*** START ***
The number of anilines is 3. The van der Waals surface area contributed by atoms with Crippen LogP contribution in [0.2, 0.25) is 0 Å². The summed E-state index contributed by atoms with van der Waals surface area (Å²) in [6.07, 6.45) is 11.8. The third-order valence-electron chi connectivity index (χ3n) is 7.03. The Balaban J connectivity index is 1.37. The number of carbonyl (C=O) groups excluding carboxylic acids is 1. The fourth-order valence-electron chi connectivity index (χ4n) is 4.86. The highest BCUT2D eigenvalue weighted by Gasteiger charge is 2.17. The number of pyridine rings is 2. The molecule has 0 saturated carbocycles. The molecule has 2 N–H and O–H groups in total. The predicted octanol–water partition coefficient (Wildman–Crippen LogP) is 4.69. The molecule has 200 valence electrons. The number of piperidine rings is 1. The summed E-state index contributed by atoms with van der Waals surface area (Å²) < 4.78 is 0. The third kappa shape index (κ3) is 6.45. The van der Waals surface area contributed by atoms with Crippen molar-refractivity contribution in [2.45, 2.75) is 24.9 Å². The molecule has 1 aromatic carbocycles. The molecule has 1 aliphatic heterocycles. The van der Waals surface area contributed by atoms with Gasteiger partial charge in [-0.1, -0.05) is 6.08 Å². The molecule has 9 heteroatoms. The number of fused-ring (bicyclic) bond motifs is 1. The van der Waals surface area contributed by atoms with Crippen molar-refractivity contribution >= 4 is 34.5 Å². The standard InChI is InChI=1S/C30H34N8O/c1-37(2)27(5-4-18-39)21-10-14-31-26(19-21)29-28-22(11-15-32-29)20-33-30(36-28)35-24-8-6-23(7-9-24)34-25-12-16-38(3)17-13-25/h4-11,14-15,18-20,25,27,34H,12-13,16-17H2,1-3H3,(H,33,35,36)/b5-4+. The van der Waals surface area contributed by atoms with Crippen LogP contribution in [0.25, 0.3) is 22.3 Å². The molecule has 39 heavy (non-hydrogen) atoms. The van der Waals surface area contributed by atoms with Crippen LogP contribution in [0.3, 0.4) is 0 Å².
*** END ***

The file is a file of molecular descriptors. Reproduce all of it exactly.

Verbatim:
The number of anilines is 3. The van der Waals surface area contributed by atoms with Crippen LogP contribution in [0.2, 0.25) is 0 Å². The summed E-state index contributed by atoms with van der Waals surface area (Å²) in [6.07, 6.45) is 11.8. The third-order valence-electron chi connectivity index (χ3n) is 7.03. The Balaban J connectivity index is 1.37. The number of carbonyl (C=O) groups excluding carboxylic acids is 1. The fourth-order valence-electron chi connectivity index (χ4n) is 4.86. The highest BCUT2D eigenvalue weighted by Gasteiger charge is 2.17. The number of pyridine rings is 2. The molecule has 0 saturated carbocycles. The molecule has 2 N–H and O–H groups in total. The predicted octanol–water partition coefficient (Wildman–Crippen LogP) is 4.69. The molecule has 200 valence electrons. The number of piperidine rings is 1. The summed E-state index contributed by atoms with van der Waals surface area (Å²) < 4.78 is 0. The third kappa shape index (κ3) is 6.45. The van der Waals surface area contributed by atoms with Crippen molar-refractivity contribution in [2.45, 2.75) is 24.9 Å². The molecule has 1 aromatic carbocycles. The molecule has 1 aliphatic heterocycles. The van der Waals surface area contributed by atoms with Gasteiger partial charge in [-0.1, -0.05) is 6.08 Å². The molecule has 9 heteroatoms. The number of fused-ring (bicyclic) bond motifs is 1. The van der Waals surface area contributed by atoms with Crippen molar-refractivity contribution >= 4 is 34.5 Å². The standard InChI is InChI=1S/C30H34N8O/c1-37(2)27(5-4-18-39)21-10-14-31-26(19-21)29-28-22(11-15-32-29)20-33-30(36-28)35-24-8-6-23(7-9-24)34-25-12-16-38(3)17-13-25/h4-11,14-15,18-20,25,27,34H,12-13,16-17H2,1-3H3,(H,33,35,36)/b5-4+. The van der Waals surface area contributed by atoms with Crippen LogP contribution in [0.25, 0.3) is 22.3 Å². The molecule has 39 heavy (non-hydrogen) atoms. The van der Waals surface area contributed by atoms with Crippen LogP contribution in [0.3, 0.4) is 0 Å².